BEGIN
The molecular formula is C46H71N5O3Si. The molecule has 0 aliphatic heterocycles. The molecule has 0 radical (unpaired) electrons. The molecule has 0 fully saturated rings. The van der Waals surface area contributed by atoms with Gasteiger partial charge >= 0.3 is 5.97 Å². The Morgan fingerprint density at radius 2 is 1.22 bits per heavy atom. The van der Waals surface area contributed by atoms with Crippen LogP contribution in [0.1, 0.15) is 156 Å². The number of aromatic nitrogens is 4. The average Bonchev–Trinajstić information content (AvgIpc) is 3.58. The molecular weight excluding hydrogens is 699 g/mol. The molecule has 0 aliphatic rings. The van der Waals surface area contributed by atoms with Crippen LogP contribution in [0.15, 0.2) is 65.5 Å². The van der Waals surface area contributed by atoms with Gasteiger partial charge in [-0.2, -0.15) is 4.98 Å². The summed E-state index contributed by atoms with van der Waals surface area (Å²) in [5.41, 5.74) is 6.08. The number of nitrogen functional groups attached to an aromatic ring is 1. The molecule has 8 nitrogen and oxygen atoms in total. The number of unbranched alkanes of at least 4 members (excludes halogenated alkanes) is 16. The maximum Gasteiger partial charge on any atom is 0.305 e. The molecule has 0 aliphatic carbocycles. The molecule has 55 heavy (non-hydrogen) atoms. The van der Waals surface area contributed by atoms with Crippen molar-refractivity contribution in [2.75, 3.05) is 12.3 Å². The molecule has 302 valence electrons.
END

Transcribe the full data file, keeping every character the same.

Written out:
The molecular formula is C46H71N5O3Si. The molecule has 0 aliphatic heterocycles. The molecule has 0 radical (unpaired) electrons. The molecule has 0 fully saturated rings. The van der Waals surface area contributed by atoms with Gasteiger partial charge >= 0.3 is 5.97 Å². The Morgan fingerprint density at radius 2 is 1.22 bits per heavy atom. The van der Waals surface area contributed by atoms with Crippen LogP contribution in [0.1, 0.15) is 156 Å². The number of aromatic nitrogens is 4. The average Bonchev–Trinajstić information content (AvgIpc) is 3.58. The molecular weight excluding hydrogens is 699 g/mol. The molecule has 0 aliphatic rings. The van der Waals surface area contributed by atoms with Crippen LogP contribution in [0.15, 0.2) is 65.5 Å². The van der Waals surface area contributed by atoms with Gasteiger partial charge in [-0.2, -0.15) is 4.98 Å². The summed E-state index contributed by atoms with van der Waals surface area (Å²) in [5.41, 5.74) is 6.08. The number of nitrogen functional groups attached to an aromatic ring is 1. The molecule has 8 nitrogen and oxygen atoms in total. The number of unbranched alkanes of at least 4 members (excludes halogenated alkanes) is 16. The maximum Gasteiger partial charge on any atom is 0.305 e. The molecule has 0 aliphatic carbocycles. The molecule has 55 heavy (non-hydrogen) atoms. The van der Waals surface area contributed by atoms with Crippen molar-refractivity contribution in [2.75, 3.05) is 12.3 Å². The molecule has 302 valence electrons.